The wastewater flow is mixed with the microbe population and then aerated. This is the ideal environment for the microbes to metabolize the waste in the wastewater. The mixture is aerated which means air is introduced into the bottoms of the tanks. Aerating the tanks keeps dissolved oxygen levels in the water high enough for the organisms to respirate (grow). With the use of a microscope, microbes are ‘checked on’ every day by plant operators. By controlling the microbe's environment in the aeration tanks the operators can select what type of microbes will best survive and be most productive.
The liquid mixture leaving the aeration tank enters the secondary clarifiers. It is in these large tanks that the microorganisms are separated from the treated water. The low velocities in these tanks allow for the microorganisms to cling together and then settle to the tank floor. The settled microorganisms are vacuumed off the tank bottom and pumped back to the aeration process where they will start the aeration/secondary clarification processes all over again. The clear water, or effluent, flows into the chlorine contact tank for disinfection.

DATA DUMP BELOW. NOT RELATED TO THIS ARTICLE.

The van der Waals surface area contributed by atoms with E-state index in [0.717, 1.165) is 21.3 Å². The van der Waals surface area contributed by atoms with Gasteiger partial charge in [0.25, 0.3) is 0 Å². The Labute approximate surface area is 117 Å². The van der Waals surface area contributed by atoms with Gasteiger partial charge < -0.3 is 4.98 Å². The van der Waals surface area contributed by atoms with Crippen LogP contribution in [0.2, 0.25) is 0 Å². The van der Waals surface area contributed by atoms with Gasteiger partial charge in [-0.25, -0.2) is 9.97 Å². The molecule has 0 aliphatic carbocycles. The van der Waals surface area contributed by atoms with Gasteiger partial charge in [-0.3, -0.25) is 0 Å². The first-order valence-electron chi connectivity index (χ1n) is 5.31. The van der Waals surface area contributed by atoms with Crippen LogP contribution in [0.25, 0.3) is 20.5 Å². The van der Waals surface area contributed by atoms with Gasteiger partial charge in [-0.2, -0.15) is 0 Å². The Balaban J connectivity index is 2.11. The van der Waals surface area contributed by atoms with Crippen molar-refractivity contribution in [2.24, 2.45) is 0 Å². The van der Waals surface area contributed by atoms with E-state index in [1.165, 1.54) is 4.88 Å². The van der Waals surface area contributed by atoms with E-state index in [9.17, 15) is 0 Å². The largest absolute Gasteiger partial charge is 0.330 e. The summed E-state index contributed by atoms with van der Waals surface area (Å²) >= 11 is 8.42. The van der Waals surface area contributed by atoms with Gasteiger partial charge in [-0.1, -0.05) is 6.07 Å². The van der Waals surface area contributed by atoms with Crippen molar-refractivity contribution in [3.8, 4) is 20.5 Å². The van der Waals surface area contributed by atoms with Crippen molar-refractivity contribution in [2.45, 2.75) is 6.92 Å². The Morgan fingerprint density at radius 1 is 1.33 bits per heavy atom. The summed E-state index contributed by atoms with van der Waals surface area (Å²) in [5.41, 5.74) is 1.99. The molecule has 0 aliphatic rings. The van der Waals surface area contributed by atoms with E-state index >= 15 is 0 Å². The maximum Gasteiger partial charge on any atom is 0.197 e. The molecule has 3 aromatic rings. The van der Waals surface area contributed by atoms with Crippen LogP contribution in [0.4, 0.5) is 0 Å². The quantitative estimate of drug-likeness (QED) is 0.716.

Sodium hypochlorite is added in order to produce an effluent that essentially free of disease-causing organisms. This is accomplished in the chlorine contact tank that provides the necessary mixing through tank baffling.
Since chlorine compounds may have a toxic effect on aquatic life in the Fox River, Sodium bisulfite is added to neutralize the chlorine. The chemical reaction that results produces effluent that is free of harmful compounds. The Sodium bisulfite is added just prior to the effluent’s discharge into the Fox River.
Dissolved Air Flotation (DAF)
During the process of secondary treatment a portion of the microbes in the aeration tank must be removed in order to maintain that process’ effectiveness. The microbes that are removed are called waste activated sludge. This sludge is sent to the DAF. The purpose of the DAF is to dewater this waste activated sludge which will reduce the volume of sludge to other solids processes. DAF is accomplished by injecting air into a pressure vessel that contains water. After the water leaves the pressure vessel it enters the DAF tank and millions of tiny air bubbles come out of solution. These bubbles will cling to the microorganisms and ‘float’ them. The water remaining in the bottom of the tank is sent back to be processed in the plant.